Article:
For first-time foster parents, awaiting your first placement or the arrival of your foster child can be anxiety-inducing, exciting, emotional, scary, and everything in between. Unlike awaiting the birth of a child where have a grasp of what it will be like, it’s hard to know what to expect in a situation that is so out of the norm for most people- a situation that will likely feel very foreign to you. 

Many foster families had no idea what to expect when they received their first placement call. Unlike a biological child where you grow up with them, these children are coming in with their own personal background- with stories and experiences, and likely, some very tough times that have impacted them in various ways. They’ve each already developed their personality and individuality that you’ll have to learn and get to know.

The world of foster care is ever-changing, and you should always be ready for the unexpected. That being said, here are several guidelines to help give you an idea of what life as a foster parent might be like, and what to expect when receiving a new placement.

  1. Be ready for placements to change. Placements fall through all the time, for a variety of reasons. When you receive a new placement, try to continue on with life as normal for the most part. While preparing for a child to arrive is important, do tasks that will be beneficial for you to do whether or not the child ends up staying in your home. Once you receive confirmation, you can begin preparing a room or taking out clothes.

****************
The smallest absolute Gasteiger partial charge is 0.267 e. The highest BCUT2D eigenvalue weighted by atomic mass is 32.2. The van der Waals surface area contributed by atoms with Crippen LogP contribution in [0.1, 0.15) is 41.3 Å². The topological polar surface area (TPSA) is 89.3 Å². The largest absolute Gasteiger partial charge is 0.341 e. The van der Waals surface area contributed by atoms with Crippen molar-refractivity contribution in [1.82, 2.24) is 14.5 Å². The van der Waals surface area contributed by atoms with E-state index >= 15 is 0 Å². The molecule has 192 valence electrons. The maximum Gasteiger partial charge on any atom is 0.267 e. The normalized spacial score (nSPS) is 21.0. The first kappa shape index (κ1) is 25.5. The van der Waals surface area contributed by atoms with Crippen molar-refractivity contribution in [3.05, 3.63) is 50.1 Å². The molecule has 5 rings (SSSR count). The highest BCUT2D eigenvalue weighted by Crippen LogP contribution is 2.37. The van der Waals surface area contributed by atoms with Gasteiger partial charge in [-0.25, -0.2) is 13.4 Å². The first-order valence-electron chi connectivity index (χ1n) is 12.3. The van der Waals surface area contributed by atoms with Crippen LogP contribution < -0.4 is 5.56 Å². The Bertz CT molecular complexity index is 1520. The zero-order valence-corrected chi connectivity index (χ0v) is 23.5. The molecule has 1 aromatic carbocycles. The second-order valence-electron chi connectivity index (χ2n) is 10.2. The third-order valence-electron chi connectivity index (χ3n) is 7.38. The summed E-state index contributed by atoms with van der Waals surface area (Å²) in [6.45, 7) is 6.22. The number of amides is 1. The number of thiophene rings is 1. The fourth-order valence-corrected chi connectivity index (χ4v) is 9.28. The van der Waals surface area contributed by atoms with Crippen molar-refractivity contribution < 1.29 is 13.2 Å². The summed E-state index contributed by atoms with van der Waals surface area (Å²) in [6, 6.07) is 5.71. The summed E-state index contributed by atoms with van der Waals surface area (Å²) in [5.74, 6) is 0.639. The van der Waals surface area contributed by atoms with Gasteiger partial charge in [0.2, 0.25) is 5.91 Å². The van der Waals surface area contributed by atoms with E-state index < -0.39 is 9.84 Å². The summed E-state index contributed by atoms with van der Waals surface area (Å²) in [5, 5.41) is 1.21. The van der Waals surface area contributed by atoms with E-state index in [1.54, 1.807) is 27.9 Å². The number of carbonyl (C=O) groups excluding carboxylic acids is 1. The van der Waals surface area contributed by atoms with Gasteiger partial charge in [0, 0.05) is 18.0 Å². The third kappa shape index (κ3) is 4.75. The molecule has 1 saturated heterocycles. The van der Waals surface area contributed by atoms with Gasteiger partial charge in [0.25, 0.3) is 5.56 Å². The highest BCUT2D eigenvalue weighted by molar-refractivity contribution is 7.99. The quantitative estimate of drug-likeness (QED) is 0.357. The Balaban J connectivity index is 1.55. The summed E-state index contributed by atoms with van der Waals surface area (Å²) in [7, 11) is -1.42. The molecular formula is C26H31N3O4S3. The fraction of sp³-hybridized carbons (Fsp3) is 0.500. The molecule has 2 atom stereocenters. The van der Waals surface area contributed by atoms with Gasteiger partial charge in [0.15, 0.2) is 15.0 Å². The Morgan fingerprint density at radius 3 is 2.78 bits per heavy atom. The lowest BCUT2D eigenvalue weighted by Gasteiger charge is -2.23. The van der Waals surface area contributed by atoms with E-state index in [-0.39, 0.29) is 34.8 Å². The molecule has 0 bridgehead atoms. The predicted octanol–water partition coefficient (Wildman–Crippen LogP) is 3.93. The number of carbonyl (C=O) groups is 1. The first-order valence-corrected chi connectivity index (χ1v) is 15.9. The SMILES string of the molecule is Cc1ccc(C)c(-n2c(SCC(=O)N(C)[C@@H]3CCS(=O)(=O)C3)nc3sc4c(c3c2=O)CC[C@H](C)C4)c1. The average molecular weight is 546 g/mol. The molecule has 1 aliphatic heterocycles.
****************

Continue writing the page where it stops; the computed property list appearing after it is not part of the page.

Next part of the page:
2. Expect little information. Within placements, there is the desire to protect the privacy of both the biological family and the foster family. It may be frustrating when your caseworker may not tell you all the details regarding the situation of your child, but just understand it’s because they’re likely not allowed to do so. 

Usually, the system only knows why the child was removed, not all the background regarding any possible neglect, or medical conditions and behavioral issues they may suffer from on top of it. Most importantly, except for in rare instances, they truly don’t know how long the child will need to stay with you. 

  1. Expect to ask for help. And expect to make great friends. A great thing about the journey of foster care is the community that you build along the way. You may expect that you’ll be able to do this alone, and though you may be capable, there will be instances where you need to ask for help, and it’s important to understand that there is no shame in doing so.

 There may be visitations and appointments for your child that will be hard for you to transport them to, or a last-minute placement that you’re not able to properly prepare for. This is when having a support group that is ready to help is essential- whether it be friends, family or other foster parents you meet along the way.

Lastly, expect to figure things out as you go. Truthfully, each and every placement is different, just as each and every child is unique. Try to take things each day at a time, because foster care is not a one size fits all.